MO: After a decade of hospitals closing, Southeast Missouri sees rising COVID-19 tide
In Southeast Missouri, an area hit hard by hospital closures, COVID-19 cases and hospitalizations are surging. Health officials are worried, especially as they face the beginning of flu season.
MS: Hurricanes pose growing risk to Mississippi industrial sites with toxic chemicals
When a storm hits an industrial plant or superfund site in Mississippi, home to contaminated land and toxic chemicals, the fallout can be especially dangerous for people and the environment alike. Along the Gulf of Mexico and Atlantic Coasts, about 1,000 superfund sites are at serious risk of coastal flooding, including in three Mississippi counties.
CO: Deaths in Colorado rose 20% during first 6 months of pandemic
The number of deaths in Colorado jumped 20% during the first six months of the coronavirus pandemic, reflecting the outbreak’s grim toll on human life even beyond those killed directly by the virus. COVID-19 has become the fourth leading cause of death in the state.
NV: Nevada reverses ban on rapid tests after federal pushback
Nevada health officials said they would resume the use of rapid “point of care” tests after federal health officials chided them for banning their use and accused them of violating federal law. Nevada’s chief medical officer said his team was “disappointed” in the U.S. Department of Health and Human Services.
NJ: Halloween is on in New Jersey, governor says
Trick-or-treaters can rejoice, as Democratic Gov. Phil Murphy assured New Jersey residents that Halloween won’t be canceled this year despite coronavirus concerns.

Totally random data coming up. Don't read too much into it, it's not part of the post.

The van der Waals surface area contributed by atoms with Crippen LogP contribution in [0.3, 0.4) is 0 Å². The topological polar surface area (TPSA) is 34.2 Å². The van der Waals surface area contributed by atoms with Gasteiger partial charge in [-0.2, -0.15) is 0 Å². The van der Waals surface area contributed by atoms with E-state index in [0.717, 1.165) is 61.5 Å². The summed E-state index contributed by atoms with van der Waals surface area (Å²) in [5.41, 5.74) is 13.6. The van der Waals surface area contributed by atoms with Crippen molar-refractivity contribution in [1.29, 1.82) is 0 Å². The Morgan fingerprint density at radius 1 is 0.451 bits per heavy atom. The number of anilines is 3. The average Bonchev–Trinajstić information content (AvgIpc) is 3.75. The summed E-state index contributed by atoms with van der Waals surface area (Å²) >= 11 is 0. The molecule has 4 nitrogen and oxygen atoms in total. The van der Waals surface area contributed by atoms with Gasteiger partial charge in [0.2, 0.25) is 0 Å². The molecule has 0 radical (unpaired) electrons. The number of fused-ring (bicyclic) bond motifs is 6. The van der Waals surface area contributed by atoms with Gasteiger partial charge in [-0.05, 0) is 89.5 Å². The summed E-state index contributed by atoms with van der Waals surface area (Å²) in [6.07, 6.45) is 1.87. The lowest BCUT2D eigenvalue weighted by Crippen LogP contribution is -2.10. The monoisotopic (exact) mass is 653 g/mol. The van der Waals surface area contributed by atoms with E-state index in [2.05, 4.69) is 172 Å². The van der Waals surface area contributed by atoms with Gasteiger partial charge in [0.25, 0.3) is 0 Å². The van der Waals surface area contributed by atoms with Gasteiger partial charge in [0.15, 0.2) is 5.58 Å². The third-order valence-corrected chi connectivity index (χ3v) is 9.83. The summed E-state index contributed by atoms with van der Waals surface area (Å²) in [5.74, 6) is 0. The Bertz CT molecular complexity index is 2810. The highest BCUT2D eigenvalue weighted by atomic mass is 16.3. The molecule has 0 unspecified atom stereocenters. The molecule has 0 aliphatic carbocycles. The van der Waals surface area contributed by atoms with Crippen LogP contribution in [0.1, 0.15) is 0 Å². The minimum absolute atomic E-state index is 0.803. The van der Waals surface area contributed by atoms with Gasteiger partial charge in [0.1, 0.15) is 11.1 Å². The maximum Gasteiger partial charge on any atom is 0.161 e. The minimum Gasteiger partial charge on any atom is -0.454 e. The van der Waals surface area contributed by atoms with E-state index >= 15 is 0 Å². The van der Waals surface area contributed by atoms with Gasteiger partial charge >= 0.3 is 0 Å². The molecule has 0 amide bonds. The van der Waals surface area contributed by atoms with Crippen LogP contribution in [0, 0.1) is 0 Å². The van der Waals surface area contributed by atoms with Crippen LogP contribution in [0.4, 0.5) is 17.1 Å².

NY: New York COVID-19 hospitalizations up 73% since September
The number of people being hospitalized after testing positive for coronavirus in New York has increased by 73% over the past month. Fatalities, however, continue to remain low.
OK: Oklahoma’s COVID-19 hospitalizations reach new highs 4 of 5 nights
The state also continues to experience record numbers of new cases, with 1,533 reported Saturday by the Oklahoma State Department of Health.
ID: Idaho shatters single-day record for new COVID-19 cases
Idaho shattered its record for the highest single-day increase in total coronavirus cases, reporting 777 new confirmed and probable cases. The previous record for total new cases was set July 16, when the state recorded 681 new cases.
HI: Former Hawaii residents sue over absentee ballot access
Former Hawaii residents have sued the state and federal government over laws they say discriminate against their right to participate in federal elections. Veterans, lawyers and a radio talk-show host living in Guam and the U.S. Virgin Islands filed a lawsuit because they can’t get access to absentee ballots for the Nov. 3 general election, despite the fact that former Hawaiians living in foreign countries may do so.
AR: Arkansas officials differed on virus response
Former Arkansas Department of Health Secretary Dr. Nate Smith in May privately expressed concern to the Arkansas surgeon general, Dr. Greg Bledsoe, that Bledsoe was “not on the same page” regarding the state’s COVID-19 response.
ME: Lack of support stalls Maine push for consumer-owned power
A bill in Maine to replace privately owned electric utilities with a power authority run by an elected board was neutered at the last minute by its sponsor, Democratic Rep. Seth Berry. But Berry and other advocates aren’t giving up.